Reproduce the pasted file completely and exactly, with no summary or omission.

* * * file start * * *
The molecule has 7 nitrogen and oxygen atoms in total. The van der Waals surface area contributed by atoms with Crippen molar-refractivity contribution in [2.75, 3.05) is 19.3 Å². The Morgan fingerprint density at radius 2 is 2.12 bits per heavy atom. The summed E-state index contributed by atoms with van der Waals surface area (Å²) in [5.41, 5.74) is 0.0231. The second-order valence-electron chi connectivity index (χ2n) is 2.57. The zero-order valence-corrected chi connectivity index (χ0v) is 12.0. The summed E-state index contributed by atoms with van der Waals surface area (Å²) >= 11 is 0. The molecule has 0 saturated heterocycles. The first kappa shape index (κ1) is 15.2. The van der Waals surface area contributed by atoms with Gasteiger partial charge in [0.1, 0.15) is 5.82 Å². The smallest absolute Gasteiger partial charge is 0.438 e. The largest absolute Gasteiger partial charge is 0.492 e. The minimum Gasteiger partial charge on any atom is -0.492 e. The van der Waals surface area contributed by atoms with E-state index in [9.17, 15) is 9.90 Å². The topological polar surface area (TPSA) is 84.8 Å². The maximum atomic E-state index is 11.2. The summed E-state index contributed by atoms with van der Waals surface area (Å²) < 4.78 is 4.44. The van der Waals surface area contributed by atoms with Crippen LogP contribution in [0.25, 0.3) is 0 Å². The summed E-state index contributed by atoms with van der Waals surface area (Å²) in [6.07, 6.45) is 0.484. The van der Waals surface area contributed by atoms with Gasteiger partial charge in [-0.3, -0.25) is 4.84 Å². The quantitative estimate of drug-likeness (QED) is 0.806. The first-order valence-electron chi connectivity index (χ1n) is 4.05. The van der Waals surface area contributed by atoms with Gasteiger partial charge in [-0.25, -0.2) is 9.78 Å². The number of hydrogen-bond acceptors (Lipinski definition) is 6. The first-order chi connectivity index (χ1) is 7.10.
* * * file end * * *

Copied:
The molecule has 7 nitrogen and oxygen atoms in total. The van der Waals surface area contributed by atoms with Crippen molar-refractivity contribution in [2.75, 3.05) is 19.3 Å². The Morgan fingerprint density at radius 2 is 2.12 bits per heavy atom. The summed E-state index contributed by atoms with van der Waals surface area (Å²) in [5.41, 5.74) is 0.0231. The second-order valence-electron chi connectivity index (χ2n) is 2.57. The zero-order valence-corrected chi connectivity index (χ0v) is 12.0. The summed E-state index contributed by atoms with van der Waals surface area (Å²) >= 11 is 0. The molecule has 0 saturated heterocycles. The first kappa shape index (κ1) is 15.2. The van der Waals surface area contributed by atoms with Gasteiger partial charge in [0.1, 0.15) is 5.82 Å². The smallest absolute Gasteiger partial charge is 0.438 e. The largest absolute Gasteiger partial charge is 0.492 e. The minimum Gasteiger partial charge on any atom is -0.492 e. The van der Waals surface area contributed by atoms with E-state index in [9.17, 15) is 9.90 Å². The topological polar surface area (TPSA) is 84.8 Å². The maximum atomic E-state index is 11.2. The summed E-state index contributed by atoms with van der Waals surface area (Å²) < 4.78 is 4.44. The van der Waals surface area contributed by atoms with Crippen LogP contribution in [0.25, 0.3) is 0 Å². The summed E-state index contributed by atoms with van der Waals surface area (Å²) in [6.07, 6.45) is 0.484. The van der Waals surface area contributed by atoms with Gasteiger partial charge in [-0.3, -0.25) is 4.84 Å². The quantitative estimate of drug-likeness (QED) is 0.806. The first-order valence-electron chi connectivity index (χ1n) is 4.05. The van der Waals surface area contributed by atoms with Gasteiger partial charge in [-0.25, -0.2) is 9.78 Å². The number of hydrogen-bond acceptors (Lipinski definition) is 6. The first-order chi connectivity index (χ1) is 7.10.